And the daughter of Pharaoh came down to wash herself at the river; and her maidens walked along by the river’s side; and when she saw the ark among the flags, she sent her maid to fetch it. And when she had opened it, she saw the child: and, behold, the babe wept. And she had compassion on him, and said, This is one of the Hebrews’ children. (Exodus 2:5-6)

He that oppresseth the poor reproacheth his Maker: but he that honoureth him hath mercy on the poor. (Proverbs 14:31)

He that followeth after righteousness and mercy findeth life, righteousness, and honour. (Proverbs 21:21)

It is without question that the Levite and the priest had no compassion and mercy toward the man who was beaten and robbed. As an aside, it really raises the question as to either man’s ability to minister to man, and unto the LORD:

For every high priest taken from among men is ordained for men in things pertaining to God, that he may offer both gifts and sacrifices for sins: Who can have compassion on the ignorant, and on them that are out of the way; for that he himself also is compassed with infirmity. (Hebrews 5:1-2)2

In returning to the original point, the clear implication from the Lord Jesus Christ is that every person we have anything to do with is our neighbor, and we are to treat them even as we would like to be treated. It is not, as some would claim, that certain are lacking in this area, as all are given the moral imperatives of compassion and mercy. Rather, it is that, like the priest and Levite, we can’t be bothered to assist our fellow man in their time of need. Nevertheless, it is clear there is a requirement laid upon us in the Scripture regarding how we treat our fellow man:

And, behold, one came and said unto him, Good Master, what good thing shall I do, that I may have eternal life? And he said unto him, Why callest thou me good? there is none good but one, that is, God: but if thou wilt enter into life, keep the commandments. He saith unto him, Which? Jesus said, Thou shalt do no murder, Thou shalt not commit adultery, Thou shalt not steal, Thou shalt not bear false witness, Honour thy father and thy mother: and, Thou shalt love thy neighbour as thyself. (Matthew 19:16-19)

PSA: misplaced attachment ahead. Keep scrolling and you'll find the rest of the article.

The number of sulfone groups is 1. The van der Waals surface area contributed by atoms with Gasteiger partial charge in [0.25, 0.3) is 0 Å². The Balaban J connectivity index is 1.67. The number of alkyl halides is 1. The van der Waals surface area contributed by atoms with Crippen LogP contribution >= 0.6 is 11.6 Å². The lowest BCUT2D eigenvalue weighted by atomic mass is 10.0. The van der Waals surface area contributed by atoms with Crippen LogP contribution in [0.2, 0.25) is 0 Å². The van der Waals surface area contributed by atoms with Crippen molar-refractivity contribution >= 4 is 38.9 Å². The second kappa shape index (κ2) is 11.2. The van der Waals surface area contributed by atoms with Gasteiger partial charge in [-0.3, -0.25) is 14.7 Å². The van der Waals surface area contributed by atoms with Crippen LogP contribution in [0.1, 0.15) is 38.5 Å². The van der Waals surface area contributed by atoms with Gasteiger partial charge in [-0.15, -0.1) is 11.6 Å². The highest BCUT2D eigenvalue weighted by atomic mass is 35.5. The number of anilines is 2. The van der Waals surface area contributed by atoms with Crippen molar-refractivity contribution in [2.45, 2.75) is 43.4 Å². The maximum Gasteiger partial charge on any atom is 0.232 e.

And the scribe said unto him, Well, Master, thou hast said the truth: for there is one God; and there is none other but he: And to love him with all the heart, and with all the understanding, and with all the soul, and with all the strength, and to love his neighbour as himself, is more than all whole burnt offerings and sacrifices. (Mark 12:32-33)

Owe no man any thing, but to love one another: for he that loveth another hath fulfilled the law. For this, Thou shalt not commit adultery, Thou shalt not kill, Thou shalt not steal, Thou shalt not bear false witness, Thou shalt not covet; and if there be any other commandment, it is briefly comprehended in this saying, namely, Thou shalt love thy neighbour as thyself. Love worketh no ill to his neighbour: therefore love is the fulfilling of the law. (Romans 13:8-10)

Hence, every commandment we have which relates in any way at all to interacting with our fellow man falls under the umbrella of “love thy neighbor as thyself,” and is an aspect of that law of God. When we violate the person of another, however small that violation may be, we transgress the above commandment. Moreover, while our neighbor may forgive us that transgression and sin, we did not violate the law of our neighbor who did not issue the law. Rather, that same law is equally applied to them, and they are thus equal to us in the sight of God. What we violated is the law of the LORD God and that only. While it is fine that our neighbor may forgive us, our neighbor cannot speak for the LORD God. The reason for this is evident: LORD does not operate under the command of our neighbor nor under the command of any other person. Instead, it is He that issued the command applicable to all mankind equally. Accordingly, it is also clear that each and every person is equal in standing before the LORD God, and no one has any lawful capacity to command another, saving that which the LORD God delegates for specific purposes.3 Even those who are raised to leadership among men are still bound by the two commandments, and thus cannot reach the power or authority to forgive transgression and sin.